The Church as Movement



It was so refreshing to read the new book by Dan White Jr and JR Woodward The Church as Movement. I’m part of a blog tour where we share our reflections on various thoughts and chapters in the book.

I found the book refreshing because so often we see resources emerging these days around the pragmatics of turning a church around which have little understanding of what it really means to be planted in the local community. However, this book teaches us what it means to unlearn our current ways of doing church and then relearn another way which makes us think more about God’s mission.  It’s a great book for anyone thinking about church planting and wants to get the DNA right from the start or for established churches that want to start up missional communities.

The book centres around starting churches from a discipler mentality. As we move along the journey of following in the footsteps of Jesus, we invite others to join us, forming a community of Christ which lives out and shares the story of the reign of God.

Many books skim past the importance of discipleship and especially leaders in the faith community focusing on their own walk with Jesus as his disciples. However, the authors have spent a chapter in the book focusing on this very thing- the importance of looking after our own journey of discipleship.

Chapter Three on being a disciple is a soul-searching look at what it means to place ourselves under the loving gaze of a God who shows immeasurable grace towards us in order that our relationship with God is the foundation of all our work in God’s reign. We often hear the phrase “Who you are is more important than what you do”. The authors take this seriously, which is needed, because within ministry there is such a temptation to receive our affirmation from our success and base our worth on whether we are performing according to the expectations that are placed on us.  If we don’t pay attention to who we are and who we are becoming then what we do will be skewed according to our selfish ambitions and petty desires. How many leaders have we heard about over the last couple of years that have had to leave the ministry because their attention was primarily on the success of the church rather than paying close attention to their own journey of discipleship?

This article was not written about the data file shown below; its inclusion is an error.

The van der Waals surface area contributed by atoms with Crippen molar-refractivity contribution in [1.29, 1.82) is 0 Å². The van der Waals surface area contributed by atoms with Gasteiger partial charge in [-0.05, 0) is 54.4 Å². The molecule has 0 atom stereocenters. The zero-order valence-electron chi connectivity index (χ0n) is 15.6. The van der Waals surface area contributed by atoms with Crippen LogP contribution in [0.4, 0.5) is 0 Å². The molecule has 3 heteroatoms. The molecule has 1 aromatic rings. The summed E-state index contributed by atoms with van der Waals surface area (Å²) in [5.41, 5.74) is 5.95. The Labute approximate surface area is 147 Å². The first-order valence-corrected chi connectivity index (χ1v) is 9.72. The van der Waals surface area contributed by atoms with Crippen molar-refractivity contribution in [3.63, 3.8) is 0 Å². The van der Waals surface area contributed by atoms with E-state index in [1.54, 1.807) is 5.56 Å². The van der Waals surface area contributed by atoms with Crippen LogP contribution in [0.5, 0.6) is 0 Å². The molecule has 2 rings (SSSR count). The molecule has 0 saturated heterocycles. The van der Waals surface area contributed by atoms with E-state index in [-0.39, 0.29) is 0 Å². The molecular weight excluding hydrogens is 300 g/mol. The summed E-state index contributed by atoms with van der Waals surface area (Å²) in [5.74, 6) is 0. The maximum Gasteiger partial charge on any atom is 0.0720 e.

This means adopting a spirituality of imperfection rather than a relationship with God which focuses on our own capabilities and accomplishments. It means “understanding that our upward journey toward God, our inward journey to self-understanding and living in community, and outward journey of mission to love our neighbor, are filled with a sense of inadequacy and weakness.”(p75)

In order for ministry to not become our idol we need to understand that “powerful and fruitful ministry is unlocked through powerlessness and weakness” (p77) What I love about this book is that the authors have obviously struggled through the temptations that we all have experienced as leaders and have come out the other end holding on more tightly to God as disciples. This is a book birthed out of a personal journey where the authors have gone deep inwardly, extended their arms wide to their neighborhoods and revealed God’s love.

Here’s my favorite quote from this chapter by Henri Nouwen

There is a great difference between successfulness and fruitfulness. Success comes from power, control and respectability. A successful person has the energy to create something, to keep control over its development, and to make it available in large quantities. Success brings many rewards and often fame. Fruitfulness, however, comes from weakness, faithfulness and vulnerability. And fruits are unique. Community is the fruit born through shared weakness, meaningful presence in the neighbourhood comes through a long faithfulness and experiencing the surprise of the Spirit comes through our vulnerability. Let’s remind one another what brings us true joy is not successfulness but fruitfulness.

Here is where you can get the book and also a link to more resources

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